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Twelve Ashoka students get selected for the prestigious Millennium Fellowship

The Millennium Fellowship, which was launched in 2013 is a 10 session, semester-long programme to take a Fellow’s social impact onto the next level and help them be change makers in the society.

Shreya Chatterjee

21 August, 2020 | 10 min read

Twelve students from Ashoka University have been selected for the prestigious Millennium Fellowship 2020. The Fellowship, a collaboration between the United Nations Academic Impact (UNAI) and Millennium Campus Network (MCN), is a semester-long leadership development programme that convenes, challenges, and celebrates student leadership for UN goals. MCN launched the Millennium Fellowship in 2013 and beginning in 2018, MCN and UNAI partnered to present the Millennium Fellowship, creating a robust global network of undergraduate leaders advancing UN goals.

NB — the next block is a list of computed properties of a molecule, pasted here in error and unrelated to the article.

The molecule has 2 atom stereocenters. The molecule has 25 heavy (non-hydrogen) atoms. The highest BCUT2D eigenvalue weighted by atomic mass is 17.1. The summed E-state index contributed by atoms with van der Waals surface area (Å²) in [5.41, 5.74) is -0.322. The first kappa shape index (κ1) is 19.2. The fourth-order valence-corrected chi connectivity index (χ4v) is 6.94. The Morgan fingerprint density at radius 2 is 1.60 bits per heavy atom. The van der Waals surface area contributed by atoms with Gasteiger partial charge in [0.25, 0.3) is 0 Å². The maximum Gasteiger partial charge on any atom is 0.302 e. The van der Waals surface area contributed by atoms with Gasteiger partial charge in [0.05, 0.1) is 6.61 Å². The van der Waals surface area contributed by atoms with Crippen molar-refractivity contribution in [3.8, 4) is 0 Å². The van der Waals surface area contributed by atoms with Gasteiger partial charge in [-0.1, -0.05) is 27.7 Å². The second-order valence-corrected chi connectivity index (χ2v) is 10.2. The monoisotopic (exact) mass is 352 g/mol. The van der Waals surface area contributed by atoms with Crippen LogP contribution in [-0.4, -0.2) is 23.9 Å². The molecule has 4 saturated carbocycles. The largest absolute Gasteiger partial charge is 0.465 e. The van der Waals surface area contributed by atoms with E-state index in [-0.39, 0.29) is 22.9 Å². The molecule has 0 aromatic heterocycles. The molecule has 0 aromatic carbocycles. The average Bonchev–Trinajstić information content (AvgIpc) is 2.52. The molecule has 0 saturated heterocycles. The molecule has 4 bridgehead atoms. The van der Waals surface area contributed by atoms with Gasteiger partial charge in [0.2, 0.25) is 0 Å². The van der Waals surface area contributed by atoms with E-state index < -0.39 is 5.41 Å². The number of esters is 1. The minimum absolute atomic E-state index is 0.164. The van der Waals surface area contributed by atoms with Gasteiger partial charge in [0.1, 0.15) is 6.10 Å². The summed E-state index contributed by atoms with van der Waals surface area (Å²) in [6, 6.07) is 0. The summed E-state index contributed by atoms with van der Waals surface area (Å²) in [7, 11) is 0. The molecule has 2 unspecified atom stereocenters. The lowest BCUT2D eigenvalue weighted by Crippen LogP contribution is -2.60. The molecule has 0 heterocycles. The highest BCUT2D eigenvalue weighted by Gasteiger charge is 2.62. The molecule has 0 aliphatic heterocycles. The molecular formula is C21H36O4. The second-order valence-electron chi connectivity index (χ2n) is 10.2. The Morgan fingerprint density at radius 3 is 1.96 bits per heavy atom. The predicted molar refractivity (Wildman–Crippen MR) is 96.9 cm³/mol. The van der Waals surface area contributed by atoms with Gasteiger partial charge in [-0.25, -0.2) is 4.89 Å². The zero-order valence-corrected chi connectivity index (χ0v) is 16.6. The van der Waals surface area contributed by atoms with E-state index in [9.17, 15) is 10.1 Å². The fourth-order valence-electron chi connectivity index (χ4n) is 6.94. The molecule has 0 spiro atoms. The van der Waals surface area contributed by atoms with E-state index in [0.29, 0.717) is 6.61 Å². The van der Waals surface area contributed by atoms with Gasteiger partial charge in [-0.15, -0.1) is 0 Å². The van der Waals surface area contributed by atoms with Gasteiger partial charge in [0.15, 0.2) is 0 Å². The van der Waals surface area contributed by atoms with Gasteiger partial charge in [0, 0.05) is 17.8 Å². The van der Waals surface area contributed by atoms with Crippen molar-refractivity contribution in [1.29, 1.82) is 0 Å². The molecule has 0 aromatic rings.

For the class of 2020, 15,000+ students applied from 1,400+ campuses across 135 nations. One of the toughest fellowships, only 80 campuses (just about 6%) were selected to host the Fellows for the Class of 2020.  I asked how they were all feeling given this was the first time Ashoka had been nominated. Looking at their excited faces, it felt the exhilaration never stopped. They were overwhelmed and humbled. Echoing the same, Naman Bhatnagar, pursuing Psychology and Entrepreneurship said,  

“It feels so empowering to be heard and to be recognised not for the weight of my past accomplishments but for the weight of what my team is trying to achieve. I am proud to be a torchbearer of Ashoka. I hope the next generations of Ashokans find it easier to spread our reach and impact even further.”

 Nathan Narde, a prospective double major in PPE and Psychology agreed with Naman. “I am ecstatic to be selected for this coveted Fellowship and eager to convert the vision of my project to a reality,” he said.  For all of them, this has been a dream come true. Sanjay Sudarsan, second year in Political Science and International Relations, said, “I still cannot believe that I am a Millennium Fellow. I jumped in excitement when I read my acceptance email. I am definitely still overwhelmed by all the love and wishes that I have received from my friends and family.”  Through the Fellowship they want to work towards their passion and make a change.